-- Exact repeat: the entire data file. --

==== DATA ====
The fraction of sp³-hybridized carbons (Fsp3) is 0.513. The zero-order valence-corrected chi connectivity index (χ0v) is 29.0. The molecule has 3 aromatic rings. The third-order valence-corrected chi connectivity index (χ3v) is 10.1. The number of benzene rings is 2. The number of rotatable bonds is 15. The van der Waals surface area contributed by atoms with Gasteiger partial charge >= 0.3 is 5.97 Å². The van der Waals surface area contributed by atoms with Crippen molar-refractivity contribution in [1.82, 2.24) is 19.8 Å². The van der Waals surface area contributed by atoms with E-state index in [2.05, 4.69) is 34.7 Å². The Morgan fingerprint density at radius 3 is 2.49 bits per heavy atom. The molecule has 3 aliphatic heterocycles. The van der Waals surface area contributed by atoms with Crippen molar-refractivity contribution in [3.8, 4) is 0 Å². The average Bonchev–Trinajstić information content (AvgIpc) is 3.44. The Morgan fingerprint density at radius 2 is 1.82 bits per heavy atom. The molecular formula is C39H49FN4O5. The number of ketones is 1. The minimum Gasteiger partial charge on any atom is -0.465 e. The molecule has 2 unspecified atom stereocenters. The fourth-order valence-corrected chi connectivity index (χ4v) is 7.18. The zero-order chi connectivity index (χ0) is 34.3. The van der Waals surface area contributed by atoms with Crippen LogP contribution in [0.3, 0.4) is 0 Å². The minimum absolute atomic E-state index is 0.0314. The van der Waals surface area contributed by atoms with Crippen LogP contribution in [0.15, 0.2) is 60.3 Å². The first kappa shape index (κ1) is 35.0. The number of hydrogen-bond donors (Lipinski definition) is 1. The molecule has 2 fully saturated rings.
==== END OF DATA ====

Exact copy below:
The fraction of sp³-hybridized carbons (Fsp3) is 0.513. The zero-order valence-corrected chi connectivity index (χ0v) is 29.0. The molecule has 3 aromatic rings. The third-order valence-corrected chi connectivity index (χ3v) is 10.1. The number of benzene rings is 2. The number of rotatable bonds is 15. The van der Waals surface area contributed by atoms with Gasteiger partial charge >= 0.3 is 5.97 Å². The van der Waals surface area contributed by atoms with Crippen molar-refractivity contribution in [1.82, 2.24) is 19.8 Å². The van der Waals surface area contributed by atoms with E-state index in [2.05, 4.69) is 34.7 Å². The Morgan fingerprint density at radius 3 is 2.49 bits per heavy atom. The molecule has 3 aliphatic heterocycles. The van der Waals surface area contributed by atoms with Crippen molar-refractivity contribution in [3.8, 4) is 0 Å². The average Bonchev–Trinajstić information content (AvgIpc) is 3.44. The Morgan fingerprint density at radius 2 is 1.82 bits per heavy atom. The molecular formula is C39H49FN4O5. The number of ketones is 1. The minimum Gasteiger partial charge on any atom is -0.465 e. The molecule has 2 unspecified atom stereocenters. The fourth-order valence-corrected chi connectivity index (χ4v) is 7.18. The zero-order chi connectivity index (χ0) is 34.3. The van der Waals surface area contributed by atoms with Crippen LogP contribution in [0.3, 0.4) is 0 Å². The minimum absolute atomic E-state index is 0.0314. The van der Waals surface area contributed by atoms with Crippen LogP contribution in [0.15, 0.2) is 60.3 Å². The first kappa shape index (κ1) is 35.0. The number of hydrogen-bond donors (Lipinski definition) is 1. The molecule has 2 fully saturated rings.